It’s not uncommon for people to encounter challenges getting access to mental health and addiction services, but it is even more difficult for Francophones.
Phil Joachin and Annie Zawadi, a schizophrenic and a victim of domestic abuse, both Francophones, spoke at the second annual Francophone Forum on Access to Mental Health and Addiction Services. They told the audience of about 80 health and social service providers about the difficulties they encountered obtaining mental health services in French in the Toronto area.
Joachin, who is now bilingual, was diagnosed seven years ago when he was 15. He said that in family counselling, he had to translate for his mother, who doesn’t speak English. At times during the counselling, he left out details of his treatment when he translated the information to his mother. When the decision was made to admit him to a children’s hospital for treatment, he had to explain that to her.
Zawadi, an immigrant, was a victim of domestic abuse. She was afraid to seek treatment for depression due to a variety of reasons, and her presentation was a plea for greater understanding of the increasingly diverse nature of Toronto’s Francophone community.
“It is clear that Francophones have a greater degree of unmet needs for mental health services than their English counterparts,” says Anne-Marie Couffin of the Toronto District Health Council, one of the forum’s organizers. The problem is particularly acute for an estimated 300 Francophone children and adolescents in Toronto with serious mental health problems who can’t get services in French.
“One problem is that there are not enough French-speaking providers,” says Couffin, citing shortages of psychologists, nurses, social workers and case managers. “This is a significant challenge, given over-all shortages in many categories of health care professionals.” There are French-speaking primary care physicians and psychiatrists who can be found through the College of Physicians and Surgeons of Ontario, but many of the people who need access to their services are unfamiliar with the predominantly English-speaking system, she says.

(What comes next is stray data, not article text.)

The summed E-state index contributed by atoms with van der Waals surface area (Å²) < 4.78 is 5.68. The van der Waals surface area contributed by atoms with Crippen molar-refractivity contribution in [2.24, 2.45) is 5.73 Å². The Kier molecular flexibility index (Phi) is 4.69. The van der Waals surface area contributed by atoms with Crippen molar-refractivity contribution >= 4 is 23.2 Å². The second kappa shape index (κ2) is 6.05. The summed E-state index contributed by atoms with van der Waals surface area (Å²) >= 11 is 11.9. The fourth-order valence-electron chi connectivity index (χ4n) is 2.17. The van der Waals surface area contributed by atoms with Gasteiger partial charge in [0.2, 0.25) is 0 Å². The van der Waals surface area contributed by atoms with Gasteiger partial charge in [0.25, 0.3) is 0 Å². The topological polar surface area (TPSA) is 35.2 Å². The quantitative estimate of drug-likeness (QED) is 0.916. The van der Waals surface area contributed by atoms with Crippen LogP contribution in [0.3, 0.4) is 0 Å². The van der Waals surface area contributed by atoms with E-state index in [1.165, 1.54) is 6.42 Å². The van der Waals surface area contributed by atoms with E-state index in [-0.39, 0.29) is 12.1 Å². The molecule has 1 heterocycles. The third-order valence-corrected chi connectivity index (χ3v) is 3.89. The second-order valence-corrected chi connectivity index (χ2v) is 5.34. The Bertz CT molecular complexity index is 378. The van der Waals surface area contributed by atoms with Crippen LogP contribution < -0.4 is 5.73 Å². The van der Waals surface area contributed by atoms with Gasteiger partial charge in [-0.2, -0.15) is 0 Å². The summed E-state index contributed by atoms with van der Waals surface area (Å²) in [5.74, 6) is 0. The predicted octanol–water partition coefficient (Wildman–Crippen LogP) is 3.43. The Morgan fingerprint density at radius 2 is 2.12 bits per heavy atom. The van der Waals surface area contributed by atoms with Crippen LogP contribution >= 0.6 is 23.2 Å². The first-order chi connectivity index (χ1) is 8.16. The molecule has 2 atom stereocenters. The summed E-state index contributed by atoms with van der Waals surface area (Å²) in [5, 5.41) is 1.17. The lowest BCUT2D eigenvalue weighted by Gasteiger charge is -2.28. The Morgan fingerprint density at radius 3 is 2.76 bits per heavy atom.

The forum was designed to increase awareness existing services as well as identify gaps in services and develop better working relationships among health care providers.
Workshops focused on the specific needs of Francophone children, adolescents, adults, seniors and women, as well as the homeless. French-language addiction services were also identified as an important but neglected issue.
Held at North York General Hospital, the forum was co-sponsored by the hospital, the Toronto District Health Council (TDHC) and the Centre for Addictions and Mental Health (CAMH), as well as five agencies (Passages, Oasis Centre des Femmes, Centre Médico-social Communitaire de Toronto, the Canadian Mental Health Association and the Community Mental Health Centre – North York).
A similar forum, focused on the needs of different ethno-racial groups of Francophones, was held at CAMH in 2001. Some services at North York General Hospital are available in French, and the hospital is committed to working towards providing a full continuum of services including mental health in both official languages.
The TDHC has been working for several years to ensure that mental health and addiction services for Francophones are available in Toronto. These services fall under the French Language Services Act, legislation that gives Francophones the right to services in French if they make up at least 10 per cent of the population or in urban areas where there are at least 5,000 Francophones.
Statistics Canada estimates that there are 80,000 Francophones in the Greater Toronto Area, and more than one in three were born outside of Canada. About two-thirds of those immigrants, mostly from Africa, Asia and the Middle East, live in Toronto.